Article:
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Why acquire at all? 

We all love our loyal donors, those individuals who give year-over-year. Some will move through the pipeline and become major or planned gift donors, but even those don’t have a high lifetime value to our organizations. But everyone must start somewhere, right? Our loyal donors started with one, likely very small gift, and at the time of that first gift, your return on investment was likely low. Studies show that it costs $2.25 to raise $1 when acquiring a donor, and it takes 36–48 months to recover the cost to acquire those donors (up from 24—48 months pre-pandemic).  

Acquisition is a long game that requires consistent investment, which is what makes it so challenging. It is hard to spend money soliciting large volumes of individuals, many of whom aren’t likely to give, just to find the few who are willing to support. If only we could just skip the process and have these donors give large gifts right from the start. It does happen that way sometimes, but those individuals are outliers.  As challenging as it can be, we need to have patience and understand that investing now will pay off in the future.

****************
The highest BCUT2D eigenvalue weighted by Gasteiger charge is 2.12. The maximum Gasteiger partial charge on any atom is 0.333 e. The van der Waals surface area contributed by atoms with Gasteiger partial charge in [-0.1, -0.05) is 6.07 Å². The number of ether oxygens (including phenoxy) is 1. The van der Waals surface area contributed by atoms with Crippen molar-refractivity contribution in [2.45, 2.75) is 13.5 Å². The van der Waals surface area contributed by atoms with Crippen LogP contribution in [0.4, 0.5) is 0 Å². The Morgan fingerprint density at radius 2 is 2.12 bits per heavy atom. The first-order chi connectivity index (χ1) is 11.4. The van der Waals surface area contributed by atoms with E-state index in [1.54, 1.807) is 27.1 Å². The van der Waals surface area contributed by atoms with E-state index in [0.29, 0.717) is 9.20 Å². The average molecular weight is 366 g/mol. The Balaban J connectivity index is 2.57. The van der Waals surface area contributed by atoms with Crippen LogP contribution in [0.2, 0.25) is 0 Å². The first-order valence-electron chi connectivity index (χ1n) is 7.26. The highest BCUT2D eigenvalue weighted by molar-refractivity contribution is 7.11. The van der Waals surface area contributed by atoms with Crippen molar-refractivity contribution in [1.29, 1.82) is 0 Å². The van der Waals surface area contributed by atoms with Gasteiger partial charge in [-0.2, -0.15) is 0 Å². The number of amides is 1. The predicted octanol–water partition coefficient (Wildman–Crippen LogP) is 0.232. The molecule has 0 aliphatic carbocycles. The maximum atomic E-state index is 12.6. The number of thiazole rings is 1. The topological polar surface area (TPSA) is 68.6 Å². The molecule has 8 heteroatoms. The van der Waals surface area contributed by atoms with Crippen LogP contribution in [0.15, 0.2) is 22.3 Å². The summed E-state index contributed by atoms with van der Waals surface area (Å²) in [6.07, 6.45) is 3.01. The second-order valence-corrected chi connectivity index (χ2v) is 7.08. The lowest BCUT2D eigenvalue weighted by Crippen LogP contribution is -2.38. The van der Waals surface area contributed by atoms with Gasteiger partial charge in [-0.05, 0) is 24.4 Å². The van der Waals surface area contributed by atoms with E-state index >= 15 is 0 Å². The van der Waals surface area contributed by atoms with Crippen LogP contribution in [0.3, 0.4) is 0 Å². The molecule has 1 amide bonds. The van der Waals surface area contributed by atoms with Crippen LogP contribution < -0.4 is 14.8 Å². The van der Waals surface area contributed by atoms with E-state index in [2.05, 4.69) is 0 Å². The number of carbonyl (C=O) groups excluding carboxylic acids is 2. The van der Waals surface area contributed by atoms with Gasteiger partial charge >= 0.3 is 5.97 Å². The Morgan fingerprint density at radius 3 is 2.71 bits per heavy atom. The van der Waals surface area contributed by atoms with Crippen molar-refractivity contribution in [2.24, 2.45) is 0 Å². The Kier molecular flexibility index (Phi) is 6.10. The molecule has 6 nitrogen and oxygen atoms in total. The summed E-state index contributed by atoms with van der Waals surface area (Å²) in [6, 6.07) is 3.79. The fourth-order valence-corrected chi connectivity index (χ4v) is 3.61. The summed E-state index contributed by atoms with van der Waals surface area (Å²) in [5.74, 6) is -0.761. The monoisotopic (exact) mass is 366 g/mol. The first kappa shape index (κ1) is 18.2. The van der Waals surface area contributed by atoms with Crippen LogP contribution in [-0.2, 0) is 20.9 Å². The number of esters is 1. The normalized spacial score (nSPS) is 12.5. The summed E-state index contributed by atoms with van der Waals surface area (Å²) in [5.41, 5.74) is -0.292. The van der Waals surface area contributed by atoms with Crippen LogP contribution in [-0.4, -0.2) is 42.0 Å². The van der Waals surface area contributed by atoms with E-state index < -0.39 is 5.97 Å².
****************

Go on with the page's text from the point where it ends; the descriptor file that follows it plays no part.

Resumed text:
We are working harder. 

Not all donors are created equal. There are some that, although they may provide important short-term revenue to your organization, are not likely to remain loyal to your organization or feed your pipeline for major or planned gifts. Let’s look at who these donors are. 

Memorial/Tribute donors. For many healthcare organizations, memorial and tribute giving makes up a significant percentage of your annual acquisitions. However, many of these individuals are not renewable. If I go to my friend Sally’s grandmother’s funeral and make a gift to the organization they have requested, I likely have little-to-no knowledge or affinity for that organization, so I am not likely to give again when asked.